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Airline Industry

Boeing and Airbus fight to save orders as airlines shrinking fleets

Jun 12, 2009

Airbus SAS and Boeing Co. typically trumpet new jetliner orders at the Paris Air Show. This year it’s hard enough just keeping the ones they already have.

“The priority is not to get new orders but to maintain those we have and turn them into deliveries,” Airbus Chief Executive Officer Tom Enders said yesterday in an interview in London. Airlines are grounding planes faster than they are taking deliveries for the first time in at least 10 years, said Randy Tinseth, commercial marketing chief at Boeing.

Boeing collected zero net orders in the first five months of the year as 65 purchase agreements were countered by an equal number of cancellations. Airbus had 11 net orders after 21 were dropped. That compares with a combined 884 agreements in the same period a year ago, the end of a four-year buying spree in which airlines rushed to land more fuel-efficient jets amid surging oil prices.

The Paris show will be a proving ground for whether Airbus, the world’s biggest commercial airplane maker, and No. 2 Boeing can maintain production at the rates they have pledged to investors even after air travel slumped and credit tightened, causing carriers to cancel or defer orders.

The performance of the manufacturers sets the pace for builders of engines, aerospace parts and other aircraft, whose executives will descend on the French capital for the biennial event, which starts June 15.

‘Drastic Oversupply’

“The background is a decline in airline traffic at least three times worse than any 12-month period, potentially compounded by an unprecedented financing crisis,” said Nick Cunningham, an analyst at Evolution Securities Inc. “Production will have to drop sharply to avoid a drastic oversupply of airline capacity.”

Company meetings begin tomorrow in Paris, with the show opening June 15 for the industry and June 20-21 for the public. About 150,000 trade visitors and 250,000 other people came in 2007, the last year the event was in Paris. The number of exhibitors will exceed 2,000 for the first time, though there will be fewer new aircraft presented, according to the French trade group organizing the show.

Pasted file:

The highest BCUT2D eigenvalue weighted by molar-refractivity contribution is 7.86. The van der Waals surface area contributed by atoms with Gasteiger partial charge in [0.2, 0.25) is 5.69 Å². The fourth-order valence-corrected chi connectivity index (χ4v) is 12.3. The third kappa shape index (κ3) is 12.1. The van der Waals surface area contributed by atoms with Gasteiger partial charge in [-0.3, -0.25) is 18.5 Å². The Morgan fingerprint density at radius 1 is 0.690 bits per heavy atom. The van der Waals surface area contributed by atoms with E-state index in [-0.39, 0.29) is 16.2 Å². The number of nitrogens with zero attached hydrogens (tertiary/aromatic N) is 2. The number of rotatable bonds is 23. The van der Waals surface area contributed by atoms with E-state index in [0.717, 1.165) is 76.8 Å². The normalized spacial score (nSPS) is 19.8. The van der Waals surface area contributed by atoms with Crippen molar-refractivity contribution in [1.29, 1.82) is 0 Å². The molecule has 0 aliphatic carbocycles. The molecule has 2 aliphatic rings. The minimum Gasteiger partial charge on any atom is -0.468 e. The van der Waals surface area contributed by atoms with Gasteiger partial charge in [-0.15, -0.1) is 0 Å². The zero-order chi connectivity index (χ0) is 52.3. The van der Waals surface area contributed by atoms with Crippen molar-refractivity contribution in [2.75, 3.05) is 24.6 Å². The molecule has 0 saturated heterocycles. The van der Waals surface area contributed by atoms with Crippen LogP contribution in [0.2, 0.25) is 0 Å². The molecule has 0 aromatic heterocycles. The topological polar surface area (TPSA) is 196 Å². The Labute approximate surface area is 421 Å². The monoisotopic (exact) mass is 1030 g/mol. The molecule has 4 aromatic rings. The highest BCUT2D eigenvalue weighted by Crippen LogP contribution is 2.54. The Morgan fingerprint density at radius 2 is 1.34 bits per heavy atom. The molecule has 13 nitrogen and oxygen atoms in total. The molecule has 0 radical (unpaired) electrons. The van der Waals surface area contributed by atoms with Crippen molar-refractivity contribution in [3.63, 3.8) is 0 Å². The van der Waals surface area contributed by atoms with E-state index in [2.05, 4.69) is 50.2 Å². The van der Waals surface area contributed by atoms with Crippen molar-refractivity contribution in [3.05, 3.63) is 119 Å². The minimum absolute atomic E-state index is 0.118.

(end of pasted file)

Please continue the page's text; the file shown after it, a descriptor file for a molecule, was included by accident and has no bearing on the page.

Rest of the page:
As airlines cancel orders, Airbus and Chicago-based Boeing are scrambling to fill delivery slots with other customers willing to accept planes earlier. The companies have enough work to keep them busy for at least seven years, and both insist the long-term outlook is rosy.

For 2009, Toulouse, France-based Airbus still plans 480 deliveries, only three less than 2008, a record year. Boeing plans 480 to 485, returning to a growth trajectory intended before a strike cut 2008 deliveries to 375. Many planes being shipped this year were financed before the credit crunch.

Supplier Doubts

For 2010, the outlook is less clear, with suppliers less optimistic than planemakers.

“I expect recovery to 2008 levels could take several years,” United Technologies Corp. CEO Louis Chenevert said May 28 at a conference with analysts in New York. His company builds Pratt & Whitney jet engines and owns Hamilton Sundstrand, which makes electric systems for planes.

Evolution’s Cunningham is advising investors to bet against planemaker stocks now, rather than a few days into the Paris show, when short-selling after the hoopla of order announcements has been a common strategy.

The collapse in orders will be followed by a “deep decline” in deliveries spread over three to four years, the analyst said. He favors selling shares of European Aeronautic, Defence & Space Co., the parent of Airbus, and also shuns engine manufacturer Rolls-Royce Group Plc.

Air Travel Slump

John Leahy, Airbus’s chief operating officer, predicts that output won’t change much in 2010. Boeing hasn’t given a forecast. The manufacturers plan limited production cuts, even as airline traffic falls.

The slump has produced losses at carriers including Cathay Pacific Airways and Air France-KLM Group, causing airlines to slash capacity and fares. It’s not a climate for plane shopping.